Samuel had married Julia Howe, admiring her ideas, quick mind, wit, and active commitment to causes he also shared. But Samuel believed that married women should not have a life outside the home, should support their husbands, and should not speak publicly or be active in the causes of the day. While respecting her husband’s attitude, Julia lived in isolation in that home, with little contact with the broader community. Julia attended church and wrote poetry, but it became harder for her to maintain her isolation. The marriage was increasingly stifling to her. Her diary indicates that Samuel controlled, resented, and at times mismanaged the financial inheritance her father left her, and much later, she discovered that he was unfaithful to her during the marriage. They considered divorce several times. She stayed, partly because she admired and loved him and partly because he threatened to keep her from her children if she divorced him – both the legal standard and common practice at that time.

Instead of a divorce, she studied philosophy on her own, learned several languages – at that time, a bit of a scandal for a woman – and devoted herself to her self-education and the education and care of their children. She also worked with her husband on a brief venture to publish an abolitionist paper and supported his causes. Despite his opposition, she became more involved in writing and public life. After Samuel died, she and her daughter Maud went to Europe and stayed there for over a year. During that time, Maud was influenced by her mother’s ideas about the role of women in society and women’s suffrage.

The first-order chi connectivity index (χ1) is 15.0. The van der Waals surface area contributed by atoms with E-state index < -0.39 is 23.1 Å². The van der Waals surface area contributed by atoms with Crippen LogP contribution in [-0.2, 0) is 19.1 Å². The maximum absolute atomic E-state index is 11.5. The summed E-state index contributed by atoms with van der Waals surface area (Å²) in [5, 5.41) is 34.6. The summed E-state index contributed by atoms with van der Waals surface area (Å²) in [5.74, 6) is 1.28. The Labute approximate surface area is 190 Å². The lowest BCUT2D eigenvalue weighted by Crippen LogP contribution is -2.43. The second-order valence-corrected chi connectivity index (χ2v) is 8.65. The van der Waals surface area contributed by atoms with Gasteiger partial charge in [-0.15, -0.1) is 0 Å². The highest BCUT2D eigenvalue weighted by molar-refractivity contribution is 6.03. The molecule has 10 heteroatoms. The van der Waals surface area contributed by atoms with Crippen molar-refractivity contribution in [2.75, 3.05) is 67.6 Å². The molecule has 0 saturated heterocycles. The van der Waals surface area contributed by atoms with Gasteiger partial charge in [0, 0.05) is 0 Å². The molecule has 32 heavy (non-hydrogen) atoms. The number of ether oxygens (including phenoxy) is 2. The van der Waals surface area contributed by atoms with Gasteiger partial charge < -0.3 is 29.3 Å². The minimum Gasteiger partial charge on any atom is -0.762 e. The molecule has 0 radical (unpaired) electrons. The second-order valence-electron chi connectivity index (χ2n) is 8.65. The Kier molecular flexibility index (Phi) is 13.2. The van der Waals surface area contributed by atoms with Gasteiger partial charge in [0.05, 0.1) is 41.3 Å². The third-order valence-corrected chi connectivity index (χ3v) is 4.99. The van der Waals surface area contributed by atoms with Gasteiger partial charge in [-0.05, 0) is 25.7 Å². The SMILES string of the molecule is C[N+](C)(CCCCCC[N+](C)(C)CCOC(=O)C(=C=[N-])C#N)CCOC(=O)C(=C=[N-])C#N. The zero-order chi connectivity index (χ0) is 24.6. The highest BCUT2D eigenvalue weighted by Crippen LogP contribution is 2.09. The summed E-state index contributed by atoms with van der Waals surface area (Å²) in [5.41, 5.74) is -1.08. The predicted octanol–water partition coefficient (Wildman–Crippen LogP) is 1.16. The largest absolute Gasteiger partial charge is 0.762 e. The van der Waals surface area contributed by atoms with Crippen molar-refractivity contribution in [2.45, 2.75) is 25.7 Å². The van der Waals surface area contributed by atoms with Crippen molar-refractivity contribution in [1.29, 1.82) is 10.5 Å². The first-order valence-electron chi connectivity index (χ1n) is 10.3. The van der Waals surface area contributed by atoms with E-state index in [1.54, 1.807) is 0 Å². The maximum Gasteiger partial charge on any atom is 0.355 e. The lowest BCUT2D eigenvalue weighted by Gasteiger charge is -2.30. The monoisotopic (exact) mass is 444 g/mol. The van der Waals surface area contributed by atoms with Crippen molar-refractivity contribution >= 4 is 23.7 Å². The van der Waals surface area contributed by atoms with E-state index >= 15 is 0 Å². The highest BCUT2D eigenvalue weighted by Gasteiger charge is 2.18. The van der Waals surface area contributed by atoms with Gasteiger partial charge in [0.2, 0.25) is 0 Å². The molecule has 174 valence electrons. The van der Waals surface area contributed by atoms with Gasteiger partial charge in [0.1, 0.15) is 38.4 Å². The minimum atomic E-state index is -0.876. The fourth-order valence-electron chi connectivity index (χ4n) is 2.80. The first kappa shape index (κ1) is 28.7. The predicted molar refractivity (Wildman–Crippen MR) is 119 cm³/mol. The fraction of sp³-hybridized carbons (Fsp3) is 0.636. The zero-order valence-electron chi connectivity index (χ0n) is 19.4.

In her autobiography, Three Generations, published by Little, Brown in 1923, Maud describes her childhood: “Looking back upon the first six or seven years of my life, I find myself in a dim enchanted land, which I have come to think of as ‘The Twilight of the Gods,’ for the figures that peopled it were, indeed, heroes and demigods. They drop easily apart into two groups: Mama’s friends and Papa’s friends. Mama’s friends—we called them ‘The Owls’—were poets, philosophers, and theologians, speculative men who sat long and discussed abstract things. Papa’s friends were statesmen, soldiers, militant philanthropists, men of action whose time was too precious for long visits.” Her mother’s friends included Henry James the elder (while Maud grew up with the “James boys,” Henry and Willie), Elizabeth Peabody, Ralph Waldo Emerson, Thomas Carlyle, Margaret Fuller, Maria Edgeworth, Florence Nightingale, and “a host of others.”